53. My Transformation

53. My Transformation

From Chicken Soup for the Soul: Shaping the New You

My
Transformation

Living a healthy lifestyle will only deprive you
of poor health, lethargy, and fat.
 ~Jill Johnson

Oprah talks about that “ah ha moment,” something that changes you forever. Mine came when my mother-in-law sent me pictures that she’d taken at Christmas. The first two were of my beautiful sons opening Christmas gifts. The third one was of my husband standing next to an old, heavy-set woman. At first I thought who is that old lady? No one had visited besides my in-laws, and then it hit me like someone had poured a bucket of ice water over me. I was that fat, old lady. I was posed in the picture eating a double helping of peanut butter pie. My first thought was, boy, I could really go for a piece of that pie. My second thought was, gee, I look terrible. I sank in my chair and burst into tears. Something needed to be done.

Throughout my life I had gone through transformations. In high school I was average looking, didn’t really stand out, but something happened in my mid-20s. I had a nice shape and a somewhat pretty face. I noticed that men were attracted to me. I certainly wasn’t a super model by any means, but I felt good about myself when I looked in the mirror.

Then came marriage, two children mixed with aging, and weight gain. I didn’t feel desirable anymore. All I felt was disgust and a dislike for who I’d become. I knew what to do but instead of doing it, I turned to food. There is no magic pill when it comes to losing weight. And it certainly isn’t going to happen in a few weeks. It takes time and patience. It’s hard work.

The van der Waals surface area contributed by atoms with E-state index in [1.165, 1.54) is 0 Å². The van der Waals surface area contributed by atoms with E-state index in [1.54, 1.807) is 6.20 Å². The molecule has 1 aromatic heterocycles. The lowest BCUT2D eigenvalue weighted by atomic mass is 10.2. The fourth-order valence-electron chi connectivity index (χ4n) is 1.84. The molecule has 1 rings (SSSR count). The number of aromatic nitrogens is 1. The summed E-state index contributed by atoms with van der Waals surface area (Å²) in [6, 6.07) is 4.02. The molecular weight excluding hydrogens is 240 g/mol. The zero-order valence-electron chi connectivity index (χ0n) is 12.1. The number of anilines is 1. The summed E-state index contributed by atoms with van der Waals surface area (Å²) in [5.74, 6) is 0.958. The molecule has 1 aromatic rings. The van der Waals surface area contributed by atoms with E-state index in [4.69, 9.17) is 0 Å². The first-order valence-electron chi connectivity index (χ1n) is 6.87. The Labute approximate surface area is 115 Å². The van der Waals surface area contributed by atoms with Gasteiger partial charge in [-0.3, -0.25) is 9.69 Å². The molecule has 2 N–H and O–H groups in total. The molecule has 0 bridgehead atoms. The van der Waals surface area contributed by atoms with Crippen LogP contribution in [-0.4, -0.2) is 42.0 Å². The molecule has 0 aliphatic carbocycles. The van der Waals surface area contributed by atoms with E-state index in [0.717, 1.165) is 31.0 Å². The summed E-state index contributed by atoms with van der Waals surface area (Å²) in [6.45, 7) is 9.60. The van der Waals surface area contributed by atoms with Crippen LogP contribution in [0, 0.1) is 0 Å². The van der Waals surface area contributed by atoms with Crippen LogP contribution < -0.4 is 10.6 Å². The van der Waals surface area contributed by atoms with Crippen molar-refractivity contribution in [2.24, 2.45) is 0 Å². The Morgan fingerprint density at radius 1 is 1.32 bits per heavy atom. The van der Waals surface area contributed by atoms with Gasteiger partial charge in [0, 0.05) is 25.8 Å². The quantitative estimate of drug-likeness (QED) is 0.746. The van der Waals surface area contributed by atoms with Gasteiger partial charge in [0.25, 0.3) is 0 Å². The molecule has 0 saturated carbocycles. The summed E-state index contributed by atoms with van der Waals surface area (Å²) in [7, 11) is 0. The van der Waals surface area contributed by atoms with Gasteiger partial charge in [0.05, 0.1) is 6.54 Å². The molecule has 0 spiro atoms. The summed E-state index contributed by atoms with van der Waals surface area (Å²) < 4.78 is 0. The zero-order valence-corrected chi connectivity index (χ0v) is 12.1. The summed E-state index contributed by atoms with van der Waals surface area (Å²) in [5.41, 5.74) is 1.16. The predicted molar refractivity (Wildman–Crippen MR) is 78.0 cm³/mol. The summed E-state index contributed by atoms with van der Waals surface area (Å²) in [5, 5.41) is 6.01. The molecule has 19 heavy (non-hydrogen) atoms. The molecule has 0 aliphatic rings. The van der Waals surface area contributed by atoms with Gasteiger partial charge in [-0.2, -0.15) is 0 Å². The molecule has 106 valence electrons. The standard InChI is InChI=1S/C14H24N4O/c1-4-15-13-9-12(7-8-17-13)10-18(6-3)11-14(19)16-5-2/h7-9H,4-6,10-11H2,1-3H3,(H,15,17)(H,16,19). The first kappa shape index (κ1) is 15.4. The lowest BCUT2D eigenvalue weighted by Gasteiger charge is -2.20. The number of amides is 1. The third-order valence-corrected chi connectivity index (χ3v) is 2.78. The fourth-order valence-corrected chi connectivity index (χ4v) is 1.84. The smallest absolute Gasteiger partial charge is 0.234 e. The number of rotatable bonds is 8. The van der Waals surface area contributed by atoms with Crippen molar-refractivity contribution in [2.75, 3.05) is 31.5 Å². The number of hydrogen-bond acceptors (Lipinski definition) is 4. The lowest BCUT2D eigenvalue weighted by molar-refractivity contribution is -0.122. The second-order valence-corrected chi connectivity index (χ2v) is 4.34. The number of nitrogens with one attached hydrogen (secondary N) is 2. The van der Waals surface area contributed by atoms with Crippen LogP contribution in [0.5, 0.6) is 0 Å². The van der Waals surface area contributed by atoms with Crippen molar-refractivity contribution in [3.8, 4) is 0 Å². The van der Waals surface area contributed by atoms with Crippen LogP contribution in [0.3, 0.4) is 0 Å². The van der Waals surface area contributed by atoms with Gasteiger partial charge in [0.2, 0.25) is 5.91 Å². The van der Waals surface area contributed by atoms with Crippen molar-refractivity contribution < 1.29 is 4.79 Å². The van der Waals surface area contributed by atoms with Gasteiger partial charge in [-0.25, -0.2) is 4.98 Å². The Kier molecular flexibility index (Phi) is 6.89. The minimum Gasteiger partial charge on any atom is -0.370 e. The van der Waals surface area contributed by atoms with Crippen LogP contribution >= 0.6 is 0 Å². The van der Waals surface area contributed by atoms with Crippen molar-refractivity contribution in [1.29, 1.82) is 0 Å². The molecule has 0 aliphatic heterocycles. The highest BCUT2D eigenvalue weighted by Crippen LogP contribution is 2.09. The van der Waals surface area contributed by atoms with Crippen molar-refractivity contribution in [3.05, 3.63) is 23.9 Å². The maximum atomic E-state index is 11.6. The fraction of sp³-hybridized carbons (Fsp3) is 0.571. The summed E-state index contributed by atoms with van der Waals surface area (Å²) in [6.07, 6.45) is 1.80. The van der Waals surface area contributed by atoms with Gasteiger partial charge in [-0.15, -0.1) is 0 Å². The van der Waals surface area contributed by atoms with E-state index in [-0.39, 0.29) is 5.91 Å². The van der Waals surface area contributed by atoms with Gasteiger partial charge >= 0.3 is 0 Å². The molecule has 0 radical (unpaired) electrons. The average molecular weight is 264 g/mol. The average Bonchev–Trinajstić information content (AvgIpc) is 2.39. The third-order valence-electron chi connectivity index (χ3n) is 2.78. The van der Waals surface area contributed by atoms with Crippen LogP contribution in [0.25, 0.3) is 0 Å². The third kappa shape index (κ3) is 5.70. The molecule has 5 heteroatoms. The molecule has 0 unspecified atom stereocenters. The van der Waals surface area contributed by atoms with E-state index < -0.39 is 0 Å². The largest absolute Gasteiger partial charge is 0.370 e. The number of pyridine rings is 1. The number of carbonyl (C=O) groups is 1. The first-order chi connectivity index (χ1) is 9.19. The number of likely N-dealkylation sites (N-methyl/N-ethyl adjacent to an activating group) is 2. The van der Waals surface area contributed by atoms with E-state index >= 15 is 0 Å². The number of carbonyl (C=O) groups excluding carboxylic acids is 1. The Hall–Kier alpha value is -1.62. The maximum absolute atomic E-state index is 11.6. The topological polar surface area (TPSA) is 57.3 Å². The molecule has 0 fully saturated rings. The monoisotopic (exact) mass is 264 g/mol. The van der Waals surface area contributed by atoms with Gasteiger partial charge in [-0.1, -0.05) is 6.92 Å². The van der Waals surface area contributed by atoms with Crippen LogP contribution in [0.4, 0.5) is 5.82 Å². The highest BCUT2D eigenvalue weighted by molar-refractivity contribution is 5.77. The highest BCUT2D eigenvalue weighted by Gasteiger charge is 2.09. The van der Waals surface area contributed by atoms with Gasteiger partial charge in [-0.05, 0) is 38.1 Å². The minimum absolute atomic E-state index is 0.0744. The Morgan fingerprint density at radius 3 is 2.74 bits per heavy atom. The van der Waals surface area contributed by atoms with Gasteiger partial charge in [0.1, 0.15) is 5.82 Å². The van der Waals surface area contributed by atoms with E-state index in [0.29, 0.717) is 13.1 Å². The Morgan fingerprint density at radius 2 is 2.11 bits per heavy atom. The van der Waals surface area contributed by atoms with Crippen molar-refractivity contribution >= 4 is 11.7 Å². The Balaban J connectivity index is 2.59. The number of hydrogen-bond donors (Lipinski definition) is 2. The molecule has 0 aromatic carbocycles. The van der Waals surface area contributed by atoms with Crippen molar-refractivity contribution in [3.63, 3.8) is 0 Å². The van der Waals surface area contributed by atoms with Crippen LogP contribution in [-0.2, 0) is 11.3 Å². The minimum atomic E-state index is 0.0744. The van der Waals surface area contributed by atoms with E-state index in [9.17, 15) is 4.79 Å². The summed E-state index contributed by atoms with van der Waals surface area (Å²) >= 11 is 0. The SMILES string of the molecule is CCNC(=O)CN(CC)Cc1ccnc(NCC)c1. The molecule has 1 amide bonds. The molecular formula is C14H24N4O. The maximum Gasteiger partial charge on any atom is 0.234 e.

For some crazy reason I’ve always enjoyed running. I’m not a long distance runner, probably two or three miles a day. I also know about resistance weight training. I also know what foods to put into my body: the whole grains, fruits, vegetables, fish, chicken, and the good fats found in walnuts and olive oil. My problem was pulling it all together.

After my “ah ha moment” I developed a healthy weight loss plan. The days I don’t have to work I’m on the treadmill at 7:30 a.m. I don’t even think about it. I just do it. The days I have to work, I’m on the treadmill at 3:30 p.m. I do 300 sit-ups a day. And every other day I lift free weights for about 20 minutes. A few nights a week, there’s tennis and basketball with the kids.

I also found a connection between God and food while I turned my body into something healthy that I could be proud of again. One day for a split second in the grocery store I was tempted to pile my cart with desserts and ice cream. But it quickly passed and I found myself drawn toward the greens and reds in the vegetable aisle. I felt close to God. It was like he was telling me, “I made all this food for you. Please don’t turn your back on it; please, don’t fill your body with junk. Make yourself healthy.” I shoved some broccoli into a bag and piled several sweet potatoes in my cart. It gave me a deep appreciation for God. I feel like He’s the finest cook in the world, and whenever I choose a salad over processed food I’m complimenting the chef.